The opening salvo is that I and those in my “camp” (?) are “talk[ing] out of both sides of” our mouths. This is a surprisingly inflammatory way to start her critique, especially in light of her previous post objecting to my tone. Is this the tone she wants to use to model proper discourse? As to the substance of her... Read More
My post on the gift of singleness has generated many responses, some favorable, some negative. Of the latter, some said I misrepresented Debbie Maken’s book; others took issue with my proposed biblical trajectory regarding singleness. I should clarify that my post was not intended as a book review of Maken’s book; I mentioned her only in the first and final paragraph to relate my comments to the contemporary scene. My primary purpose was to set forth the biblical teaching on singleness by way of a digest from the chapter on singleness in my book, God, Marriage & Family. I should also... Read More
“30 and Single? It’s Your Own Fault”—a Christianity Today review summarizes the message, at least in part, of a controversial book, Getting Serious About Getting Married: Rethinking the Gift of Singleness, by Debbie Maken. The author herself got serious about getting married at age 28, signed up with a Christian web agency, and shortly thereafter entered marital bliss. Maken’s contention, however, that women who are in their late 20s or in their 30s and still unmarried have only themselves to blame for listening to erroneous evangelical teaching on the subject has created quite a... Read More
You’ve heard it said that those who do not learn from history are doomed to repeat it. Well, the same is true with regard to scholarship. Those who are unaware of the most recent scholarly work on a given issue will be greatly handicapped in discussions of that issue. This is true, among other things, regarding the proper interpretation of 1 Timothy 2:12.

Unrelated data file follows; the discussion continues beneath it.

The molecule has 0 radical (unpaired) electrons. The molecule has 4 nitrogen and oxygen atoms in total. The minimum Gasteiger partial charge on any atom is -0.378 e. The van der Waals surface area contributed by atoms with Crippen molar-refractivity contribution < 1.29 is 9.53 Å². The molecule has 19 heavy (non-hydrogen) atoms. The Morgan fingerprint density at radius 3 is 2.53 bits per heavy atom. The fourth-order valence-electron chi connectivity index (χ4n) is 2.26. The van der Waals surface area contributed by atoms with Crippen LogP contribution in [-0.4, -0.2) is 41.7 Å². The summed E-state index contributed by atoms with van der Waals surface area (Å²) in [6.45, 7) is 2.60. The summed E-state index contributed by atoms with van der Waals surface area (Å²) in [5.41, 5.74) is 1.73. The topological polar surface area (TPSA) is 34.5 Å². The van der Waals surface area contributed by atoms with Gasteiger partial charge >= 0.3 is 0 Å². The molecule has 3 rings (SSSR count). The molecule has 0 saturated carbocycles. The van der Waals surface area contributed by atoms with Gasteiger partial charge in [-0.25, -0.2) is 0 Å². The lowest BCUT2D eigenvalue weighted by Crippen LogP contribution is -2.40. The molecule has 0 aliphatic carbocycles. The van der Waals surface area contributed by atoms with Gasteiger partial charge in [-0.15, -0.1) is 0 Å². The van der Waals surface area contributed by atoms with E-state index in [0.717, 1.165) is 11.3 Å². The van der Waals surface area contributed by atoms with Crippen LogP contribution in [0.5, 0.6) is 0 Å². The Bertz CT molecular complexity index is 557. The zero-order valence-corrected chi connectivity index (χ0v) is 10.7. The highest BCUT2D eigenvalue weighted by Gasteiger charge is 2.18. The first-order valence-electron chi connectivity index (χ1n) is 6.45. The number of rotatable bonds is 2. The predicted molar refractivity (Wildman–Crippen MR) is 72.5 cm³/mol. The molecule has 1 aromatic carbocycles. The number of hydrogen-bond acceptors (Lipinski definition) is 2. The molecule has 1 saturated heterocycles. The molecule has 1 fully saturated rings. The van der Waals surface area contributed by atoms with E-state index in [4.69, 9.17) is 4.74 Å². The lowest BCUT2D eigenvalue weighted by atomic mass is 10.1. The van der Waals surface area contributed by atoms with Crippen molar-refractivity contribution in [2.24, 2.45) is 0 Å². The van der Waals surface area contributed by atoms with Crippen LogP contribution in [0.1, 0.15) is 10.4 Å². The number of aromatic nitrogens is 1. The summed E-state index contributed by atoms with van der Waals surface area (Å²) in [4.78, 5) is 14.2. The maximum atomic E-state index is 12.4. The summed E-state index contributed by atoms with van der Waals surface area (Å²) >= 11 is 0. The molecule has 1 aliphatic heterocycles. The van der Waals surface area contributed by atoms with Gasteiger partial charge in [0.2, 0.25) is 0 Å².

In our book Women in the Church, originally published in 1995, my collaborators and I set forth the proposal that the passage means exactly what it says—imagine that!—which is, Paul says, “I do not permit a woman to teach or have... Read More
The opening chapters of Genesis narrate God’s creation first of Adam, then of Eve from and for Adam as his “suitable helper” (Gen. 2:18, 20). The notion of Adam’s “headship,” that is, his position of ultimate responsibility and authority for his marriage and family, is supported by a series of factors:
Adam’s creation prior to the woman
Adam’s naming of the animals prior to the creation of Eve
Adam’s naming of Eve subsequent to God’s creation of her
God’s holding Adam—not Eve—responsible for his and Eve’s sin even though Eve had sinned first
the woman’s... Read More
In 1 Timothy 3:11, we read, “In the same way, women are to be worthy of respect, not malicious talkers but temperate and trustworthy in everything.” In context, the word “women” (Gr. gynē) refers either to women deacons or deacons’ wives. Translations are non-committal: the TNIV has “the women,” with a footnote, “Probably women who are deacons, or possibly deacons’ wives.” The NASB likewise has “women,” with a footnote, “either deacons’ wives or deaconesses.”
On the whole, “women deacons” is more likely, for the following reasons:
The absence of... Read More
In 1995, Tom Schreiner, H. S. Baldwin, and I edited the book Women in the Church: A Fresh Analysis of 1 Timothy 2:9–15 (now out in a 2d edition ). The focus of the book is a thorough exegesis of 1 Timothy 2:12, where Paul says he does not permit women to teach or have authority over a man in the Church. Subsequent to the release of the book, when I participated in forums on the “women’s issue,” the question invariably came up what I thought 1 Timothy 2:15 meant. At that time, my honest answer was, “I don’t know,” because I hadn’t studied the passage in depth... Read More